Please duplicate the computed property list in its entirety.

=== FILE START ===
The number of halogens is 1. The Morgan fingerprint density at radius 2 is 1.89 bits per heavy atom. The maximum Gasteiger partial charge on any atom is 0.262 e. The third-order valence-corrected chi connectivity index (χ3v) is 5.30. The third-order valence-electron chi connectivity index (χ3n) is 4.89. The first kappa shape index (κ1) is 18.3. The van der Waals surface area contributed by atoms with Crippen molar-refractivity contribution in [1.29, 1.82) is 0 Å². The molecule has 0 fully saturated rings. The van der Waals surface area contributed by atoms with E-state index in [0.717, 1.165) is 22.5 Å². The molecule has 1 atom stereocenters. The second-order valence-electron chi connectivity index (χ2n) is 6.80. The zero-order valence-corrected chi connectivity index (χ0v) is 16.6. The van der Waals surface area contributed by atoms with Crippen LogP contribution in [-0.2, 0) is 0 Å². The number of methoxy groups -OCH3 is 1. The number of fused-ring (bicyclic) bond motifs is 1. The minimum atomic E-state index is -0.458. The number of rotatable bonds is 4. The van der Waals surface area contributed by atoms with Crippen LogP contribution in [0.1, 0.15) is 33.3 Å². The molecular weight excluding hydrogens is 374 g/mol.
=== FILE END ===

The number of halogens is 1. The Morgan fingerprint density at radius 2 is 1.89 bits per heavy atom. The maximum Gasteiger partial charge on any atom is 0.262 e. The third-order valence-corrected chi connectivity index (χ3v) is 5.30. The third-order valence-electron chi connectivity index (χ3n) is 4.89. The first kappa shape index (κ1) is 18.3. The van der Waals surface area contributed by atoms with Crippen molar-refractivity contribution in [1.29, 1.82) is 0 Å². The molecule has 0 fully saturated rings. The van der Waals surface area contributed by atoms with E-state index in [0.717, 1.165) is 22.5 Å². The molecule has 1 atom stereocenters. The second-order valence-electron chi connectivity index (χ2n) is 6.80. The zero-order valence-corrected chi connectivity index (χ0v) is 16.6. The van der Waals surface area contributed by atoms with Crippen LogP contribution in [-0.2, 0) is 0 Å². The number of methoxy groups -OCH3 is 1. The number of fused-ring (bicyclic) bond motifs is 1. The minimum atomic E-state index is -0.458. The number of rotatable bonds is 4. The van der Waals surface area contributed by atoms with Crippen LogP contribution in [0.1, 0.15) is 33.3 Å². The molecular weight excluding hydrogens is 374 g/mol.